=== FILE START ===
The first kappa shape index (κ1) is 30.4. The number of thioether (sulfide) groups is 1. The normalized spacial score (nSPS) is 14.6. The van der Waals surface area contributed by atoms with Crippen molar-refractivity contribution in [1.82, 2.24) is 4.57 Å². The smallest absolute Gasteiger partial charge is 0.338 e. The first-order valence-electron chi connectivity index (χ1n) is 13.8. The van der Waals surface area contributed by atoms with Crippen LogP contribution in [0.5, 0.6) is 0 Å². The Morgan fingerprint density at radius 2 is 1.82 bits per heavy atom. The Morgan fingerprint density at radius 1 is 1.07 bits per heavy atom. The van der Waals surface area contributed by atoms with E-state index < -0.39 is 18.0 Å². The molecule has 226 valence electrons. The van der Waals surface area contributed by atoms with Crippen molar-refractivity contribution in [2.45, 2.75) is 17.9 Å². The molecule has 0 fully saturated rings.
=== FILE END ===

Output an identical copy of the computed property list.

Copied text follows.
The first kappa shape index (κ1) is 30.4. The number of thioether (sulfide) groups is 1. The normalized spacial score (nSPS) is 14.6. The van der Waals surface area contributed by atoms with Crippen molar-refractivity contribution in [1.82, 2.24) is 4.57 Å². The smallest absolute Gasteiger partial charge is 0.338 e. The first-order valence-electron chi connectivity index (χ1n) is 13.8. The van der Waals surface area contributed by atoms with Crippen LogP contribution in [0.5, 0.6) is 0 Å². The Morgan fingerprint density at radius 2 is 1.82 bits per heavy atom. The Morgan fingerprint density at radius 1 is 1.07 bits per heavy atom. The van der Waals surface area contributed by atoms with E-state index < -0.39 is 18.0 Å². The molecule has 226 valence electrons. The van der Waals surface area contributed by atoms with Crippen molar-refractivity contribution in [2.45, 2.75) is 17.9 Å². The molecule has 0 fully saturated rings.